Kathy Sierra has been more consistent in her view of the openness of the Internet.  In 2005 she discussed the enforcement of “be-nice” rules on a forum she started.

Enforcing a “be nice” rule is a big commitment and a risk. People complain about the policy all the time, tossing out “censorship” and “no free speech” for starters. We see this as a metaphor mismatch. We view javaranch as a great big dinner party at the ranch, where everyone there is a guest. The ones who complain about censorship believe it is a public space, and that all opinions should be allowed. In fact, nearly all opinions are allowed on javaranch. It’s usually not about what you say there, it’s how you say it.

And this isn’t about being politically correct, either. It’s a judgement call by the moderators, of course. It’s fuzzy trying to decide exactly what constitutes “not nice”, and it’s determined subjectively by the culture of the ranch.

At the same time, it was also she who pointed out, quite accurately, this principle of the Internet:

If we want our users (members, guests, students, potential customers, kids, co-workers, etc.) to pay attention, we have to be provocative. We can moan all we want about how the responsible person should pay attention to what’s important rather than what’s compelling. But it’s not about responsibility or maturity. It’s not even about interest.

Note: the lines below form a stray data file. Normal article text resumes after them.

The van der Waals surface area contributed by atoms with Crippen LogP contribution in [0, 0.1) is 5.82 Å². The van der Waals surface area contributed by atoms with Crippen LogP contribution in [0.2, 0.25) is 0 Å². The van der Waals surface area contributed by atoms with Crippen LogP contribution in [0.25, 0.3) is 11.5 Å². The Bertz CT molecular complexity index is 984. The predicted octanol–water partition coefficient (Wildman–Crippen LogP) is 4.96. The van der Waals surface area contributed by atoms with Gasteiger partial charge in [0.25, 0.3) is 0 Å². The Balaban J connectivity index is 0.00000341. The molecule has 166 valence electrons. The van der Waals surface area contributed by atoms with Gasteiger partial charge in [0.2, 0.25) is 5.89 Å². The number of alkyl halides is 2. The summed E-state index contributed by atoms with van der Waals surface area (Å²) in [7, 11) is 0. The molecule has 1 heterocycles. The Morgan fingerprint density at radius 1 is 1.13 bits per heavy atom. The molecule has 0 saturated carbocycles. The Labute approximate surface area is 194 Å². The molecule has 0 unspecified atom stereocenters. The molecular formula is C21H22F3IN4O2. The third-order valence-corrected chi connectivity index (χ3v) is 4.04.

Provocation is in the eye of the provoked, obviously, so there’s no clear formula. But there’s plenty we can try, depending on the circumstances….

These notions of the Internet age as herald to a new form of social interaction even permeates seemingly unrelated movements like the  Agile Methodology for software development, which promotes:

Individuals and interactions over processes and tools
Working software over comprehensive documentation
Customer collaboration over contract negotiation
Responding to change over following a plan

Even the Open Source movement, which promotes a particular way of distributing software, includes these interesting stipulations in the license they promulgate:

5. No Discrimination Against Persons or Groups

The license must not discriminate against any person or group of persons.

6. No Discrimination Against Fields of Endeavor

The license must not restrict anyone from making use of the program in a specific field of endeavor. For example, it may not restrict the program from being used in a business, or from being used for genetic research.